What you should drink: a cup of water each mile or every 30 minutes. If you are walking for more than an hour or losing lots of sweat, you should consider drinking an electrolyte (salt) replacement sports drink. The guidelines current as of 2006 are to "drink when thirsty" rather than forcing fluids. Drinking Guidelines for Walkers and Runners, 2006
1. Untreated Water from a Lake, Stream, or Spring
Wendy Bumgardner © 2006
In many places, nasty parasites such as Giardia lamblia
are found in "unspoiled" mountain streams because these parasites infest the local squirrels and other animals, who then contaminate the water. If you are going for a hike, carry a water filter or purification tablets and do not drink untreated water from any natural source. Take it from me: I spent years in the hospital microbiology lab helping diagnose people who made this mistake.Three Ways to Purify Water in the Backcountry
2. Alcoholic Beverages
Wendy Bumgardner © 2012
Alcoholic beverages such as beer and wine will make you more dehydrated, as well as impair your athletic ability and judgment. They will also make you more prone to heat sickness and other problems. Save the celebratory drink for after your walk. Before major walks, abstain from alcohol the evening before as well. Drinking during a walk may be a European tradition, but I recommend against it, having seen walkers get into difficulty after drinking alcohol.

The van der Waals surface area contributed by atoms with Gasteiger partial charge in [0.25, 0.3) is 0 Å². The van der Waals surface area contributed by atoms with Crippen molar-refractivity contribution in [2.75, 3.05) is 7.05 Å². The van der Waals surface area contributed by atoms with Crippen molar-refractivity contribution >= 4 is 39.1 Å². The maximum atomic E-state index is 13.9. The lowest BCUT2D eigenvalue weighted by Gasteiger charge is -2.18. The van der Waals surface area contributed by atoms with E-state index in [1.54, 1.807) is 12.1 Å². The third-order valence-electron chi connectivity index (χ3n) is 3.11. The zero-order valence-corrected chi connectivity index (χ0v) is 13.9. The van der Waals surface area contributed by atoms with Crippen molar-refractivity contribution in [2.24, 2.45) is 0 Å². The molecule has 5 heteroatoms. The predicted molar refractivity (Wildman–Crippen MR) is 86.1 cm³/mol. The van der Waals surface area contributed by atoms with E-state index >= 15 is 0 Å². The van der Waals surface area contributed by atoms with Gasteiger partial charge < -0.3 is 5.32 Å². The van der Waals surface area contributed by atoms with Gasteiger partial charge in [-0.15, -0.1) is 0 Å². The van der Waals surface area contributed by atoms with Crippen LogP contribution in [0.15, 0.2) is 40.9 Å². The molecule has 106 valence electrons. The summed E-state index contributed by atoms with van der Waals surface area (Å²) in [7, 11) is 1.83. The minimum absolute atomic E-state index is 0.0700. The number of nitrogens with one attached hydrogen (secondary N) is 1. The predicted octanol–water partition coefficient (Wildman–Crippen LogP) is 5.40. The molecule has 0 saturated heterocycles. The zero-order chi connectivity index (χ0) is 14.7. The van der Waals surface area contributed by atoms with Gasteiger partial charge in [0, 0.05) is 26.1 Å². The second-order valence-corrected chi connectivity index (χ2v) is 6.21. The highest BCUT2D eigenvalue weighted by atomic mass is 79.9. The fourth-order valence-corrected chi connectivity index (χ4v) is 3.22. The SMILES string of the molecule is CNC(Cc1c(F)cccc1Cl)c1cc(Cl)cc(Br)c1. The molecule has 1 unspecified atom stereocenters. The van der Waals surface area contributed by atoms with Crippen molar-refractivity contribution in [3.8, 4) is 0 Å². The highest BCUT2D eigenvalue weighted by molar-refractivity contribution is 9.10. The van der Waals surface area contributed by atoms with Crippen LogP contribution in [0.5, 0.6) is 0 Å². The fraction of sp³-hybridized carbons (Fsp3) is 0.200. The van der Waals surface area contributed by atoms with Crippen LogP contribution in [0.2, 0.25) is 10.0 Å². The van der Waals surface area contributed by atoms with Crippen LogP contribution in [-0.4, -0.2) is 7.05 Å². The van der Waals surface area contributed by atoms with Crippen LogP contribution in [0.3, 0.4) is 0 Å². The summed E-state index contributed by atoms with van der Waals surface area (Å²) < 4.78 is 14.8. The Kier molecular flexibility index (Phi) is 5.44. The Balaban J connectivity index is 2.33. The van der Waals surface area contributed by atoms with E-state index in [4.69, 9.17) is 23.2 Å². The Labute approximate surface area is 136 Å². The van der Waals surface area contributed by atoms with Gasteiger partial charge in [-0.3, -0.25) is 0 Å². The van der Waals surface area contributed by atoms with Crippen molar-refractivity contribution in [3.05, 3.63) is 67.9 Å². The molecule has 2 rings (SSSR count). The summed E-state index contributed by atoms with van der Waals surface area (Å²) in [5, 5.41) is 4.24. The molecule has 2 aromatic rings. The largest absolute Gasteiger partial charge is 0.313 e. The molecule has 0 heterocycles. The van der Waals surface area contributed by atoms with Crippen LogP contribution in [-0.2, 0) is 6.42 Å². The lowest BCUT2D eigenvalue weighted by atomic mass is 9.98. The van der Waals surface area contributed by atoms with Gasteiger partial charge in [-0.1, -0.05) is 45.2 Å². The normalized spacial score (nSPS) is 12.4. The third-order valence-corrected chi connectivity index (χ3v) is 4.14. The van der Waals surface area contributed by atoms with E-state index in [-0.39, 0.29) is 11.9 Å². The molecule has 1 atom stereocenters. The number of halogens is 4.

Wendy Bumgardner ©
Caffeine was long accused of dehydrating you by making you have to urinate more, and it can also act as a laxative. Newer research as of 2002 put that common wisdom into doubt, at least for those who commonly drink caffeinated drinks. If you find yourself making too many restroom stops, you may want to limit your caffeine intake to see if it is causing the problem. Stick to decaf or drink as little of the caffeinated stuff as possible before your walk. Coffee drinkers can get a nasty headache if they go cold turkey, so experiment with how little you really need. Drinking highly caffeinated energy drinks is also not recommended, as it is too little fluid for the amount of caffeine.Side Effects of CaffeineDangers of Energy Drinks for Exercise
4. Milk and Cream
Wendy Bumgardner © 2007
Some people tolerate milk very well. But many people are lactose intolerant and can have stomach cramps, gas, nausea and diarrhea from milk and milk products. Some people only experience these symptoms during exercise. If you have any such symptoms, avoid milk products for 12 hours before your walk.More: Lactose Intolerance
5. Carbonated Beverages
Wendy Bumgardner ©
Many walkers report gas, belching, and stomach cramps from drinking carbonated beverages while walking. If you experience any of these symptoms, save the sparkling drinks for after the walk. Another good reason to avoid them is that you wouldn't want to carry one along in your water carrier pack, or you would have a nice fizzy shower when you popped the top.
6. Too Much Water and No Salt Replacement
Wendy Bumgardner ©
American College of Sports Medicine guidelines are to "drink when thirsty" rather than drinking constantly and pushing too much water. Studies of slower marathon runners and run/walkers showed that some of them were verging on hyponatremia
-- dangerously low sodium levels -- whether they were drinking plain water or water and sports drink. Don't overdo the water. If walking for more than an hour and sweating, you should replace the salt lost in your sweat with an electrolyte-replacement sports drink such as Gatorade or Powerade, or with a snack that contains salt such as mini pretzels or trail mix
that includes salted nuts.